Business Video works as a vehicle to attract an audience for the very same reason that all good video communications work – because it moves and it talks. Video catches the eye on a static page. It grabs the attention – even if it’s inappropriate or a load of rubbish! How many times have you sat in a bar where video screens are playing music videos or sport or whatever… and you can’t stop yourself from looking accross to the flickering screen. To make a video really effective it has to engage the viewer within seconds of that ‘attention grabbing moment’ then keep them hooked for the duration of the message. There are many styles and techniques that are effective in engaging audiences that I will deal with another time. The issue here is how to use video as a marketing or promotional tool.
The phenomenon that is YouTube has proved beyond doubt that people will happily pass on videos that appeal to them. Is there anyone out there who hasn’t watched the Susan Boyle clip from Britain’s Got Talent? (here – http://bit.ly/11bSM if you’re not one of the 69 million + viewers to date)
From a business and branding perspective this viral example of YouTube proves beyoing doubt that, with the right video, the opportunity is there for companies to get their brands and messages into places and in front of audiences that would be difficult to access otherwise – without a substantial advertising budget. According to Ben Wayne, founder of Fliqz (fliqz.com) 50% of all visitors click on a home page video before taking any other action. If your video is engaging you’ve got them – they will stay – and watch. The trick is to make it easy for your visitors to pass the video on – “we consistently observe that sites that allow viral reposting will see up to 40% of their video viewership occurring via players that have been reposted outside of the publisher’s domain”.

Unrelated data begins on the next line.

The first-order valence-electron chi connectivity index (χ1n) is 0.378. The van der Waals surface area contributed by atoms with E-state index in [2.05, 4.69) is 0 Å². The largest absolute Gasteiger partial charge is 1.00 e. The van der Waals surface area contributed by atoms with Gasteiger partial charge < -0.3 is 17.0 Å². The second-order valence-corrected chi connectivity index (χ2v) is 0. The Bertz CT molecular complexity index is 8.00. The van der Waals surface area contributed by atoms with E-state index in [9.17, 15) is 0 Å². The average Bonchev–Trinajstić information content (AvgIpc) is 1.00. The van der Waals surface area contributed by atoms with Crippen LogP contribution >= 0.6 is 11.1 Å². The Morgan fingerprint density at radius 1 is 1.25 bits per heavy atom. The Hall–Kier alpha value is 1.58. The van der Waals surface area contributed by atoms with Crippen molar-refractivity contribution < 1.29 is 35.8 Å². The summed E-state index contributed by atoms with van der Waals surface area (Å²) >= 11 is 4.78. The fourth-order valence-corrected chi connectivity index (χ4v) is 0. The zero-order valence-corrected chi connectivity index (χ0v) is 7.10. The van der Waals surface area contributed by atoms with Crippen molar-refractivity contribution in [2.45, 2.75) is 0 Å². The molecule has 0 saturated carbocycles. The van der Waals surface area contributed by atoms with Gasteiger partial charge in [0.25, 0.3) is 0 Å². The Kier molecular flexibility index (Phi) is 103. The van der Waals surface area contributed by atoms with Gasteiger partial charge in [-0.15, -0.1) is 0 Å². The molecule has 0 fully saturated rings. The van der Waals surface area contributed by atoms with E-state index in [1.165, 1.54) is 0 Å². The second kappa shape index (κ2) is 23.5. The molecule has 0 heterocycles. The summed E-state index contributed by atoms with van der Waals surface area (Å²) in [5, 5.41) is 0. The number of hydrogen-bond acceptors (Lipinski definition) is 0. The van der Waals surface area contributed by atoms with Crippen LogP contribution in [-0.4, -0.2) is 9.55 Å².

YouTube is still the most effective way to do this at the moment. If you use Twitter you can add a ‘Twit this’ button for viewers to share your video, or you can post to a blog or Facebook account. Tubemogul is a great site where you can upload a video once and it is distibuted it to a large number of video sites for you – and it tracks the views.
The catch for business video is that any film that blatantly advertises or, heaven forbid sells, becomes pretty much exempt from viral activity. A few companies have succeeded – the T-Mobile Paddington station dance ad was fresh, new and brilliant. The great thing about this campaign was that viral distribution began as the video was being filmed. Two days before it was seen on TV mobile phone versions from people who happened to be there were racking up multiple views on YouTube. I believe they made a mistake trying to repeat the concept with the singing version, and youtube views of the two videos back this up.
While that campaign succeeeded, many more have failed. I had a play at the concept myself a couple of years ago with New Edge (see it here: http://bit.ly/9Ad49) and discovered that it’s a lot harder than you might think to seed the video, and make the content funny or interesting enough to be viral. I now leave the seeding side to the experts , www.asabailey.com , and concentrate on creating engaging content.
So yes, the opportunity is there for viral video to work for business, but it’s not without significant challenges.
- Video production values have to be good,
- your branding has to be very subtle, or the content has to be so brilliant that people will forward it anyway,
- and you need to work hard to make sure that people see it in the first place.